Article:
5. Qualified speech-language pathologists.
20 C.F.R. § 404.1513(a). In addition to assessing the opinions of acceptable medical
sources, the ALJ may also account for the opinions of “other sources.” See 20 C.F.R. §
Other sources include nurse practitioners, physician assistants,
audiologists, and therapists. Id.; see also Lacroix v. Barnhart, 465 F.3d 881, 885-86
(8th Cir. 2006).
A non-treating source is defined as “a physician, psychologist, or other
acceptable medical source who has examined [the claimant] but does not have, or did
not have, an ongoing treatment relationship with [the claimant].” 20 C.F.R. § 404.1502.
When an opinion is not from a treating source, the ALJ is entitled to weigh it among
other medically related opinion evidence using the criteria set forth in 20 C.F.R. §§
404.1527(c)(1)-(6), 416.927(c)(1)-(6). Relevant factors include:
1. Whether the expert examined the claimant;
2. Whether and to what extent the expert treated the
3. Whether the opinion relies upon probative evidence and
provides a persuasive rationale;
4. The consistency of the opinion with the record as a
5. The specialization, if any, of the medical source; and
6. Any other relevant considerations, including the source’s
familiarity with the Commissioner’s standards and the extent
to which the source is familiar with the case record.
20 C.F.R. §§ 404.1527(c), 416.927(c).
Here, the ALJ was not required to afford controlling weight to the opinions of Dr.
Witkowski or PA Davis because neither qualified as treating sources. For non-opinion
evidence, the ALJ is entitled to weigh the evidence provided by Dr. Witkowski and PA
Davis against other inconsistent evidence in the record to aid in making a disability
determination. See 20 C.F.R. § 404.1520b(b).
Dr. Witkowski, a physician, is clearly an acceptable medical source. However,
Dr. Witkowski evaluated Baker only one time as part of a VA benefits consultation. See
AR. 876-889. There is no evidence in Dr. Witkowski’s report or elsewhere in the record
indicating Dr. Witkowski ever treated Baker again, nor were there any notes in the
report contemplating a follow-up examination. Further, Baker’s repeated visits to the VA
for chronic back issues requiring frequent treatment and evaluation demonstrates his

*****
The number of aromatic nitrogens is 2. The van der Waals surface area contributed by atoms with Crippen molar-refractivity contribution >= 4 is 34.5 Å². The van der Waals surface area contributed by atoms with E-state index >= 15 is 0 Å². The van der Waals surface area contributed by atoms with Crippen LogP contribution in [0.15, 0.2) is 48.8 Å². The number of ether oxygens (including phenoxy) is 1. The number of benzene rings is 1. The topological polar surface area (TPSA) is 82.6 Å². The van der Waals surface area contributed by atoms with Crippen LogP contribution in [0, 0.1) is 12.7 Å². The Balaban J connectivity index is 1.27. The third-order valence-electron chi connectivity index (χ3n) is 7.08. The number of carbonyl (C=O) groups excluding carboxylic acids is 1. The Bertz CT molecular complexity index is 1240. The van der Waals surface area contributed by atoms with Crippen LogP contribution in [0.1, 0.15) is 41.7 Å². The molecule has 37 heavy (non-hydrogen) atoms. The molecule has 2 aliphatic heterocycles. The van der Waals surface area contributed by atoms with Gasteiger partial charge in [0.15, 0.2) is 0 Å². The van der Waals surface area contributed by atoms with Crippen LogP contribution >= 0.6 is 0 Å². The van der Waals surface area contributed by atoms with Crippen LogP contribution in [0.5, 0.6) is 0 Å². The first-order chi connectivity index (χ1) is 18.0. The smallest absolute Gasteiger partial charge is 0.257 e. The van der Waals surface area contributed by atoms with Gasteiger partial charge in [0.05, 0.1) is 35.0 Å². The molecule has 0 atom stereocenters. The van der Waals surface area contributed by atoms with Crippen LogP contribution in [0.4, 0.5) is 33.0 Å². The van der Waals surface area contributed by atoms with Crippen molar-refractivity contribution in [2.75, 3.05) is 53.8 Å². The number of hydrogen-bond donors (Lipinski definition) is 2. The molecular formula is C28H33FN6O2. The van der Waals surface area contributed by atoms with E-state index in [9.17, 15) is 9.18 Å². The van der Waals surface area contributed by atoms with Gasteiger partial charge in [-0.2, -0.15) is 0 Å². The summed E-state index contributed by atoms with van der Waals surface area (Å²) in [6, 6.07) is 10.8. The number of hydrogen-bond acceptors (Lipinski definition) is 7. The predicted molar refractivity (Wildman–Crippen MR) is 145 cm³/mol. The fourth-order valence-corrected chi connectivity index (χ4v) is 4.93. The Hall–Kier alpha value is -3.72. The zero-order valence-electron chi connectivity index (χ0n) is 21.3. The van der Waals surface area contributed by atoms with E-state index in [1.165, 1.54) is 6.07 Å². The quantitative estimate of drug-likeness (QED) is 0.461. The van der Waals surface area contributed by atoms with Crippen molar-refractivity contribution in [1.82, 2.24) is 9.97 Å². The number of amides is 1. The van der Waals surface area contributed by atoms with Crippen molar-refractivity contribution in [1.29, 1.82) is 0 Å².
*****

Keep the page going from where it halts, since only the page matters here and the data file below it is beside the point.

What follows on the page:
medical condition required more attention than a single visit to Dr. Witkowski. One visit
in this scenario can hardly effectuate the ongoing treatment relationship contemplated
by § 404.1502. See Proctor v. Astrue, 766 F. Supp. 2d 960, 990 (W.D. Mo. 2011). As
a result, Dr. Witkowski’s opinion is not of a “treating source.” Rather, he is a “nontreating source,” and his opinion is subject to scrutiny among other medically relevant
opinion evidence. See 20 C.F.R. §§ 404.1527(c)(1)-(6), 416.927(c)(1)-(6).
The ALJ analyzed Dr. Witkowski’s opinion and concluded it was not constructed
from probative evidence, but merely evinced a restatement of Baker’s symptoms.5 See
AR. 20; Gates v. Astrue, 627 F.3d 1080, 1082 (8th Cir. 2010) (finding no error in ALJ’s
decision to provide little weight to doctor’s opinion prefaced largely on the claimant’s restatement of his symptoms).
The ALJ reasoned Dr. Witkowski’s opinion was not
In his brief, Baker asserts the ALJ should have re-contacted Dr. Witkowski to resolve any ambiguities or
request clarification regarding his report, yet fails to elaborate why. See Filing No. 19 - Brief p. 12. In any
event, this contention is misplaced. Not only was Baker seen by numerous physicians and medical
professionals, there is nothing in the record to suggest there was insufficient information from which the
ALJ could make a determination as to Baker’s disability status. See Martise v. Astrue, 641 F.3d 909,
927 (8th Cir. 2011) (explaining an ALJ is required to re-contact a provider when the record as a whole is
insufficient to render a disability decision). Accordingly, the ALJ was not required to re-contact Dr.
entitled to great weight because Dr. Witkowski examined Baker only once and his
opinion was based on Baker’s subjective statements relating his back pain and not on
clinical findings.6 See AR. 20. Dr. Witkowski’s report specifically noted “no testing was
performed today,” yet Dr. Witkowski opined Baker’s condition would likely prohibit
employment “because of the level of back pains and associated right-side sciatica that
[Baker] complains of.” See AR. 888-889. Additionally, evaluations of Baker by two
different physicians, Drs. Bane and Severson, produced opinions differing from that of
Dr. Witkowski. See AR. 896-906, 980, 987. Because Dr. Witkowski was a non-treating
source, other experts came to different conclusions regarding Baker’s ailments and
disability status, and there is evidence Dr. Witkowski’s report and recommendation was